Matthew 18* The importance of humility. (1-6) Caution against offences.(7-14) The removal of offences. (15-20) Conduct towardsbrethren, The parable of the unmerciful servant. (21-35)1-6 Christ spoke many words of his sufferings, but only one ofhis glory; yet the disciples fasten upon that, and overlook theothers. Many love to hear and speak of privileges and glory, whoare willing to pass by the thoughts of work and trouble. OurLord set a little child before them, solemnly assuring them,that unless they were converted and made like little children,they could not enter his kingdom. Children, when very young, donot desire authority, do not regard outward distinctions, arefree from malice, are teachable, and willingly dependent ontheir parents. It is true that they soon begin to show otherdispositions, and other ideas are taught them at an early age;but these are marks of childhood, and render them proper emblemsof the lowly minds of true Christians. Surely we need to bedaily renewed in the spirit of our minds, that we may becomesimple and humble, as little children, and willing to be theleast of all. Let us daily study this subject, and examine ourown spirits. 7-14 Considering the cunning and malice of Satan, and theweakness and depravity of men's hearts, it is not possible butthat there should be offences. God permits them for wise andholy ends, that those who are sincere, and those who are not,may be made known. Being told before, that there will beseducers, tempters, persecutors, and bad examples, let us standon our guard. We must, as far as lawfully we may, part with whatwe cannot keep without being entangled by it in sin. The outwardoccasions of sin must be avoided. If we live after the flesh, wemust die. If we, through the Spirit, mortify the deeds of thebody, we shall live. Christ came into the world to save souls,and he will reckon severely with those who hinder the progressof others who are setting their faces heavenward. And shall anyof us refuse attention to those whom the Son of God came to seekand to save? A father takes care of all his children, but isparticularly tender of the little ones. 15-20 If a professed Christian is wronged by another, he oughtnot to complain of it to others, as is often done merely uponreport, but to go to the offender privately, state the matterkindly, and show him his conduct. This would generally have allthe desired effect with a true Christian, and the parties wouldbe reconciled. The principles of these rules may be practisedevery where, and under all circumstances, though they are toomuch neglected by all. But how few try the method which Christhas expressly enjoined to all his disciples! In all ourproceedings we should seek direction in prayer; we cannot toohighly prize the promises of God. Wherever and whenever we meetin the name of Christ, we should consider him as present in themidst of us. 21-35 Though we live wholly on mercy and forgiveness, we arebackward to forgive the offences of our brethren. This parableshows how much provocation God has from his family on earth, andhow untoward his servants are. There are three things in theparable: 1. The master's wonderful clemency. The debt of sin isso great, that we are not able to pay it. See here what everysin deserves; this is the wages of sin, to be sold as a slave.It is the folly of many who are under strong convictions oftheir sins, to fancy they can make God satisfaction for thewrong they have done him. 2. The servant's unreasonable severitytoward his fellow-servant, notwithstanding his lord's clemencytoward him. Not that we may make light of wronging ourneighbour, for that is also a sin against God; but we should notaggravate our neighbour's wronging us, nor study revenge. Letour complaints, both of the wickedness of the wicked, and of theafflictions of the afflicted, be brought to God, and left withhim. 3. The master reproved his servant's cruelty. The greatnessof sin magnifies the riches of pardoning mercy; and thecomfortable sense of pardoning mercy, does much to dispose ourhearts to forgive our brethren. We are not to suppose that Godactually forgives men, and afterwards reckons their guilt tothem to condemn them; but this latter part of the parable showsthe false conclusions many draw as to their sins being pardoned,though their after-conduct shows that they never entered intothe spirit, or experienced the sanctifying grace of the gospel.We do not forgive our offending brother aright, if we do notforgive from the heart. Yet this is not enough; we must seek thewelfare even of those who offend us. How justly will those becondemned, who, though they bear the Christian name, persist inunmerciful treatment of their brethren! The humbled sinnerrelies only on free, abounding mercy, through the ransom of thedeath of Christ. Let us seek more and more for the renewinggrace of God, to teach us to forgive others as we hope forforgiveness from him.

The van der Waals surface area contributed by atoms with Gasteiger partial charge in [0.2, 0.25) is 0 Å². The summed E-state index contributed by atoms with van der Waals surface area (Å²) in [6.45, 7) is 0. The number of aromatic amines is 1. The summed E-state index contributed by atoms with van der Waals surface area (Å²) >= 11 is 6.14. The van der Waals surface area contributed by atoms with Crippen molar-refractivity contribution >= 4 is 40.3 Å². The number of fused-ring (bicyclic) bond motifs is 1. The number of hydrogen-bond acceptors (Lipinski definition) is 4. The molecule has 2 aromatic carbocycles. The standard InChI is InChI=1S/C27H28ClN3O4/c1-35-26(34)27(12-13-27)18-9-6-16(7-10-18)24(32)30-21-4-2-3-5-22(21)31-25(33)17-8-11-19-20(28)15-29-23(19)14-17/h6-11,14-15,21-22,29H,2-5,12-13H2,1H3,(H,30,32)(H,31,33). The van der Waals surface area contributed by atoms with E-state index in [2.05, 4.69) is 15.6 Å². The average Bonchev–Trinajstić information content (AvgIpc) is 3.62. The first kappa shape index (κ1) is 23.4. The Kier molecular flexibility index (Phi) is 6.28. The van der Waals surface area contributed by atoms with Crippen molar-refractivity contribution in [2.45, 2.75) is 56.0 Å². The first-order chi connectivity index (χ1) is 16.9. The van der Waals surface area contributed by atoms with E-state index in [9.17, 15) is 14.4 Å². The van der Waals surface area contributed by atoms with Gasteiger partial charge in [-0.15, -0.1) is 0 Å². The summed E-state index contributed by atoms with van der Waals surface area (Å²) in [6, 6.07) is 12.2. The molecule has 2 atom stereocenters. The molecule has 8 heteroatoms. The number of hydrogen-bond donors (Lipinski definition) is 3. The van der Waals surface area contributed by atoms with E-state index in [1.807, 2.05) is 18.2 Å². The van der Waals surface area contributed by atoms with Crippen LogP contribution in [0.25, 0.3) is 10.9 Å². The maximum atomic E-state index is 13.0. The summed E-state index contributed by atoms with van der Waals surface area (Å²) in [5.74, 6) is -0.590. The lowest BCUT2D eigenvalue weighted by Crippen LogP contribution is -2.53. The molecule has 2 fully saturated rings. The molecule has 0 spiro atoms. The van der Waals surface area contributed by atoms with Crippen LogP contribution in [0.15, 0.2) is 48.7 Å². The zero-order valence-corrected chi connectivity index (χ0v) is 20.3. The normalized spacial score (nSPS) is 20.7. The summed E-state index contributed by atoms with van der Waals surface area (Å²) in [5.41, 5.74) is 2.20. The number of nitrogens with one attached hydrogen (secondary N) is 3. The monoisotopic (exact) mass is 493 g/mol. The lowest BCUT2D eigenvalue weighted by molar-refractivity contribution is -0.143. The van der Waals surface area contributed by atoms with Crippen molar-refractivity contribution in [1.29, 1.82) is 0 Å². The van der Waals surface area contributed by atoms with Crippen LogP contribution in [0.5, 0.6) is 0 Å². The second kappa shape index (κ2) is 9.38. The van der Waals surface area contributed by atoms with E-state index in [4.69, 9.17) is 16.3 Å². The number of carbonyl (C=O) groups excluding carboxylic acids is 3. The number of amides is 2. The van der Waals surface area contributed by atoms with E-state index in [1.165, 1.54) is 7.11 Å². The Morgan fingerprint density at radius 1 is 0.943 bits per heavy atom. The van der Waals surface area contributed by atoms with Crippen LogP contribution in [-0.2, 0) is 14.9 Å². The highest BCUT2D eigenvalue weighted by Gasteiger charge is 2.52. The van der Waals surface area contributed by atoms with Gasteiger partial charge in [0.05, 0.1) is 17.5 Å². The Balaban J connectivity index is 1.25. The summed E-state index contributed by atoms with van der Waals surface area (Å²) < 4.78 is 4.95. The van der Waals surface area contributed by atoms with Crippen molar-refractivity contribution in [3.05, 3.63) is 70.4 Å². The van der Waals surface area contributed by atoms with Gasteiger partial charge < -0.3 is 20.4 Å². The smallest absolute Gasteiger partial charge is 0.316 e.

Copyright information for MHCC
Welcome to STEP Bible
From Tyndale House, Cambridge UK
Use the search box to find Bibles, commentaries, passages, search terms, etc. Here are some examples:
This shows how to quickly lookup a passage.
Looking up a passage in three different translations is also easy.
This asks STEP to search for the Greek word for 'brother' and show the results in the ESV.
© Tyndale House, Cambridge, UK - 2018